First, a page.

Despite my pessimism, I hope that someone in Washington is paying attention to Zasloff's suggestion because it's exactly the kind of practical horse-trading that has become far too rare as the nation's capital has become increasingly polarized ideologically.

Does David Brooks Really Believe Republicans Are Market-Oriented?

In his most recent column in the New York Times (here), David Brooks correctly observes that President Obama's second inaugural address set forth a highly progressive agenda focused on big government initiatives, ignoring both the potential for government failure and the fact that, throughout its history, America has prospered thanks to the "decentralized genius" of its markets, private universities, and local communities. But he lost me when he contrasted the "party that talks of government," and "one that talks the language of the market." I'm pretty sure the first party he had in mind was the Democratic Party, but I'm not sure what party in the US "speaks the language of the market"?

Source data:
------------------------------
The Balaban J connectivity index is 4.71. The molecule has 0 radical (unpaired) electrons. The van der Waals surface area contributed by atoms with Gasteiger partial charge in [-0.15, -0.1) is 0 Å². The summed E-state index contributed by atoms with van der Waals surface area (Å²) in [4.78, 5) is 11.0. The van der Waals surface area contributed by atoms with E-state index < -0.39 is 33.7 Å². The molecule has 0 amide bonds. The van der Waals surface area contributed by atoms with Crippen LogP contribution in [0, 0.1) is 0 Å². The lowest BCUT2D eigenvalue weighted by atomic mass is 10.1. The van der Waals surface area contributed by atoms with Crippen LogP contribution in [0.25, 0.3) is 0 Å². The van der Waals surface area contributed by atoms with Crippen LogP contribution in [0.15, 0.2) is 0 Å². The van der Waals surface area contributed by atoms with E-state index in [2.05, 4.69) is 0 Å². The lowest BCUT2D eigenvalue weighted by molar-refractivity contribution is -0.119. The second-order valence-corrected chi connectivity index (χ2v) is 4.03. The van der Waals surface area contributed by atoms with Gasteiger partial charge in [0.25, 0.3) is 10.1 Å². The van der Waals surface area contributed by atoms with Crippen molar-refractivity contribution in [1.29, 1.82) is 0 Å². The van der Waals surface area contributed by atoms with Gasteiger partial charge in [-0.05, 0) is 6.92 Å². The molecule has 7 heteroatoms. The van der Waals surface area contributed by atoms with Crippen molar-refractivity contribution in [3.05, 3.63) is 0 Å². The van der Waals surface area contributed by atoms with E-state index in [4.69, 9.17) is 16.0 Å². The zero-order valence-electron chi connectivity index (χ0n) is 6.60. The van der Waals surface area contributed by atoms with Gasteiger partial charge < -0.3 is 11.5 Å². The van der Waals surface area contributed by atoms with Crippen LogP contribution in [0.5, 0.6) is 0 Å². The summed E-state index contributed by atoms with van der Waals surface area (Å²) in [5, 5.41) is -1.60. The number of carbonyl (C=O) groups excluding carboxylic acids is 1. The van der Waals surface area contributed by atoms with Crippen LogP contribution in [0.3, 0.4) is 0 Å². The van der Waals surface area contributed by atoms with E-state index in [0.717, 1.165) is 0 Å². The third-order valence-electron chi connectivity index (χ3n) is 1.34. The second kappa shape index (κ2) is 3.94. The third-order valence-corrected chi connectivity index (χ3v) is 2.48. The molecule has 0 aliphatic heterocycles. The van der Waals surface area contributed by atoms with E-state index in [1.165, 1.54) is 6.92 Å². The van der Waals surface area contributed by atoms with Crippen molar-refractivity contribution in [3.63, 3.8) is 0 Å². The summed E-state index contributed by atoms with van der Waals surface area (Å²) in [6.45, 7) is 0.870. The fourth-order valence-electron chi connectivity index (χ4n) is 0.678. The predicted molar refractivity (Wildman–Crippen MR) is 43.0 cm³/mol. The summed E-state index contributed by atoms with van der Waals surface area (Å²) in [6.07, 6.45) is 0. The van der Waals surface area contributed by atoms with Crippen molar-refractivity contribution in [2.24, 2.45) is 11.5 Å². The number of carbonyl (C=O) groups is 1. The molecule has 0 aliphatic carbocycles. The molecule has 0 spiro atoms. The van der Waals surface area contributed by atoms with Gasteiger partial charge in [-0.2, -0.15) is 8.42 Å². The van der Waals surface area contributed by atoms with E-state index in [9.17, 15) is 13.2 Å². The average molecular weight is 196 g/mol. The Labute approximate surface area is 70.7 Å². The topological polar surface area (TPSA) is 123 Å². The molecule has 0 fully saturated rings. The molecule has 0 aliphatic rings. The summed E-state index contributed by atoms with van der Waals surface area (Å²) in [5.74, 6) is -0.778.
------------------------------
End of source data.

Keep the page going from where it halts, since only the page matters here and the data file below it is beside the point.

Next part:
Is it the Tea Party, which refers to Obamacare as socialism, while demanding that the government leave Medicare alone, as if spontaneously emerged, fully formed, from some Hayekian dream? Surely, he cannot have meant the Republican Party, which ardently supports corporate welfare, i.e., using government to subsidize favored industries, such as fossil fuels and agricultural, while seeking to limit the freedom of gay people to marry and of women to make choices in health-care markets.